Social isolation – no difference there then! C. said that to me last month when we were teetering on the edge of the lockdown and we laughed in mutual understanding, each of us paid up members of the Loner’s Club; that not so exclusive band of members who spend too much of the week hanging out alone. But this is different. With this, there is no nipping out for 9 o’clock chocolate, no last-minute invites to meet (they were few and far between anyway), no getting on the phone to moan about how Marlene Dietrich your life is. All such calls are gone, along with the sympathy (or impatience) from the other end of the line. They have all dried up because everyone has joined Marlene in her sinking ship of alone-ness. Except Marlene requested it in her sexy German drawl – “I vant to be alone,” (pout) – and we didn’t.
Let’s not forget, though, in February 2020 BC (Before Covid) so full was the membership of the ‘I’m so busy I’m going to explode’ club that there was a waiting list to get in. In that members’ club the ‘busy’ badge was worn with pride. ‘I wish I had time to relax,’ Alpha Annie would cry between lunchtime workouts and briefing the Chairman of the Confederation of Plate Spinners – or whatever it was she was up to – without which the world would stop turning. And what’s Alpha Annie got on her agenda now she’s locked away? Why, she’s improving herself, of course!
What is wrong with us? How have we managed to move the frenetic daily pace of life seamlessly online and add to it so that we are up in time for 6am body pump dubbed in Spanish with a background of Gregorian Chant to re-calibrate our inner-body frequency before checking emails. Why is nobody else admitting to watching Whisky Galore! at eleven in the morning whilst eating rice-krispie buns and drinking hot ribena (my Uisge Beatha) with their hair in braids pinned up in a halo like Heidi? (Cut me some slack – I miss seeing the rolling Atlantic waves and walking on the beach, and there are some great shots of the shoreline in Whisky Galore!). I have decided that the wellspring of good health is best tapped via serenity, rest and a good pinch of idleness, and – in my many years of research – I have found there is no better place to achieve this than from my bed.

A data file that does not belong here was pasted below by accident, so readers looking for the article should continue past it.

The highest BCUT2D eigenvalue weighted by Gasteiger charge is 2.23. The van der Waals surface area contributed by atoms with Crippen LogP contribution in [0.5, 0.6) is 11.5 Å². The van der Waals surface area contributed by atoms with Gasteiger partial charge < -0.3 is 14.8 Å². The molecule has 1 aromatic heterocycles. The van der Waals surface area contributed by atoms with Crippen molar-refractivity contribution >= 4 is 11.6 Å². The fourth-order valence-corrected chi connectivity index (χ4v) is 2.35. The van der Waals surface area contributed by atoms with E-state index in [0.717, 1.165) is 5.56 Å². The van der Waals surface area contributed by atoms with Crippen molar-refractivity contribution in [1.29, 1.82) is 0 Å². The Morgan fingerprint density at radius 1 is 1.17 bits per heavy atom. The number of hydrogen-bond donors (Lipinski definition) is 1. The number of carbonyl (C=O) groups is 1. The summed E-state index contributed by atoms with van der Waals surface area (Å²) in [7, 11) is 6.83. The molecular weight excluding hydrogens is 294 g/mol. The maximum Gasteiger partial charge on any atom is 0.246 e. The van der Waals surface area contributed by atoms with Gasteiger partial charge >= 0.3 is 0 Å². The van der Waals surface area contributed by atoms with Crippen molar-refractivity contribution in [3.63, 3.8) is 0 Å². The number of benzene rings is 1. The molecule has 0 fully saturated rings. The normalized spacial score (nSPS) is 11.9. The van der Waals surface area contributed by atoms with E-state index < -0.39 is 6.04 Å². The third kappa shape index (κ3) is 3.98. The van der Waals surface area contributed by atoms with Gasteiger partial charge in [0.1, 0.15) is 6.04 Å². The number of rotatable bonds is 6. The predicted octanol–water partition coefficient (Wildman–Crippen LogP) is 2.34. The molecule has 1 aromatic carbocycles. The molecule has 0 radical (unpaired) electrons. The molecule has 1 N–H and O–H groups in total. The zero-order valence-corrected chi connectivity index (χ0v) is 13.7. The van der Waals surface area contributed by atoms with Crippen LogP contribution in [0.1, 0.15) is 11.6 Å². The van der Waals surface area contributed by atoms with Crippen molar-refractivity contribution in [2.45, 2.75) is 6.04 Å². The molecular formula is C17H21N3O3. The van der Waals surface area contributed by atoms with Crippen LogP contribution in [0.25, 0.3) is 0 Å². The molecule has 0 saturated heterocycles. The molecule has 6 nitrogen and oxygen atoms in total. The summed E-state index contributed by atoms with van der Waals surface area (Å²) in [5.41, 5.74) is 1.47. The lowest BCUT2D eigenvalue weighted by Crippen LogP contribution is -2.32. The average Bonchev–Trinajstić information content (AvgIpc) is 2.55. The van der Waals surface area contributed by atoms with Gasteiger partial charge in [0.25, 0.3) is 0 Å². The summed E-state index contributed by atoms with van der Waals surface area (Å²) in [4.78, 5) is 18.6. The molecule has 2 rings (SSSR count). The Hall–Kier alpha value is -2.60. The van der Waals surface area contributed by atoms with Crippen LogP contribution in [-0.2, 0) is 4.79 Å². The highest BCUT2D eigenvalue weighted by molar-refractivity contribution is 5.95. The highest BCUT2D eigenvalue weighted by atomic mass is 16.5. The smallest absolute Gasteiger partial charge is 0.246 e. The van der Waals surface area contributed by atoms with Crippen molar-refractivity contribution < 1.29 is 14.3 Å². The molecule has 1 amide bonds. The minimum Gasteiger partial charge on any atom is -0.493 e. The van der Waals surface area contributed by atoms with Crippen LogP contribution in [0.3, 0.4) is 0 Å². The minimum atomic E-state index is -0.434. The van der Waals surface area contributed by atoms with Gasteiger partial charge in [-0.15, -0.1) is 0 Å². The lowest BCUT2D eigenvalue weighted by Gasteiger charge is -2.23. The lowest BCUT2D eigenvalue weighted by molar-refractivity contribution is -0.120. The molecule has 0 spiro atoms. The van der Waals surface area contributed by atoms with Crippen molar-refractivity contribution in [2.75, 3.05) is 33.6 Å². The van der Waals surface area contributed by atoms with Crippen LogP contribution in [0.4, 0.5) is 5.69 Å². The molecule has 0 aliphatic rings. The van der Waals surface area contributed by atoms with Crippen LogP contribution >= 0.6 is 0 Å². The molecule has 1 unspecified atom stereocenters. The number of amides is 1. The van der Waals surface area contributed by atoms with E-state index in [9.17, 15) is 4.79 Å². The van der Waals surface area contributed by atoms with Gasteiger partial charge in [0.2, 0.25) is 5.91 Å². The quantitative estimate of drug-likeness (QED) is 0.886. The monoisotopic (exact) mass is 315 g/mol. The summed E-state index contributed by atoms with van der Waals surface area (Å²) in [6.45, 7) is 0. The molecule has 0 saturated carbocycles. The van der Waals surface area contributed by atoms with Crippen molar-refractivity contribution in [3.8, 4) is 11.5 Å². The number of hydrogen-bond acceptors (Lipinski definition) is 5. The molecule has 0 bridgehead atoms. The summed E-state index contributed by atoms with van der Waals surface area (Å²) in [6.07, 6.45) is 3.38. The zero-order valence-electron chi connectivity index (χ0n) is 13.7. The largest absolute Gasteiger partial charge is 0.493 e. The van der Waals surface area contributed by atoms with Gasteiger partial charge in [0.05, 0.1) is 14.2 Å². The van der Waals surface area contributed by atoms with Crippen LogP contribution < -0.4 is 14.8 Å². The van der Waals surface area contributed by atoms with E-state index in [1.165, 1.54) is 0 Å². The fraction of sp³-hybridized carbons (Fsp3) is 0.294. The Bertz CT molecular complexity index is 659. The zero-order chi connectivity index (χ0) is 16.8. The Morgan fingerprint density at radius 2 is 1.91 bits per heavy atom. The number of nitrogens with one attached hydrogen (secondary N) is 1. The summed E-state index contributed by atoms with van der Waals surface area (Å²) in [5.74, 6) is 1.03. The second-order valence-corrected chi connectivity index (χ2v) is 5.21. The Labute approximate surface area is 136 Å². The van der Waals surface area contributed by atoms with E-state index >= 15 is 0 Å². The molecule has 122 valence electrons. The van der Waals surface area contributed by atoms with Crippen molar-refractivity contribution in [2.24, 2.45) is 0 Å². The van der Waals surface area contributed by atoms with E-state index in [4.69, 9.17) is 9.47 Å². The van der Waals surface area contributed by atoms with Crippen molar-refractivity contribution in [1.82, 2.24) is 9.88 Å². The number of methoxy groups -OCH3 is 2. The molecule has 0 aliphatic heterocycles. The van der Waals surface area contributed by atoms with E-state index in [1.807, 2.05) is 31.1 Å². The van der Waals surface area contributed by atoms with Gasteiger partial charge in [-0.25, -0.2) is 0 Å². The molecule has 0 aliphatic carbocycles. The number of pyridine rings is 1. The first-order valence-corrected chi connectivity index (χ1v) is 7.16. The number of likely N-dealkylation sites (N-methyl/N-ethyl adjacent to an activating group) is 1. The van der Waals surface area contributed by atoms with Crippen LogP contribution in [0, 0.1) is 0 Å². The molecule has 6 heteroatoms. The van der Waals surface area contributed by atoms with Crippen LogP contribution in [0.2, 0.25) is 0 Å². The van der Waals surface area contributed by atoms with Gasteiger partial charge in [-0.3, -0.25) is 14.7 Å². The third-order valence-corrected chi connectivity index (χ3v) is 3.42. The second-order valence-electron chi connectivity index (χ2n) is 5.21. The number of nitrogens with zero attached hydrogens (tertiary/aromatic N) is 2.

‘I haven’t had time to be bored, my day has never felt fuller!’ It’s Alpha Annie again, fitting me in for five minutes between her zoom life-enhancing activities. I don’t know what she’s talking about, I never said I was bored, I just told her how satisfying it was to paint each toe nail a different colour and anyone who gets bored doing that can go task themselves with a spot of double-entry bookkeeping, if that’s what floats their boat.
If you haven’t got the drift of my imaginary boat bobbing around the Western Isles by now, here’s the message: I am slowing down. I am confronting life one cup of tea at a time. I’m drifting into a new mode of consciousness via Whisky Galore! and quoting lines of wisdom from it. (“I don’t believe the world has been in such a terrible mess since the flood.”) I’m shedding the known world by listening to the fridge hum. I’m wondering how many of my ex-boyfriends’ middle names I can remember. (“It’s a well know medical fact that some men were born two drinks below par.”) I’m emerging into an atmosphere of comfortable loneliness that begets a certain shade of madness. (“Mother, where is my helmet? You were using it to feed the hens.”) I’m hitching myself to a renewed lunacy that, day on day, is feeling more like sanity. I’m lying on the carpet under a shaft of morning sun floating on the mystery of life. I’m transcending the to-do list and re-rooting myself in a far-off field of hope. (“A happy people with few and simple pleasures.”) I’m dropping out.
Hope, Langston Hughes
Sometimes when I’m lonely,
Don’t know why,
Keep thinkin’ I won’t be lonely
By and by.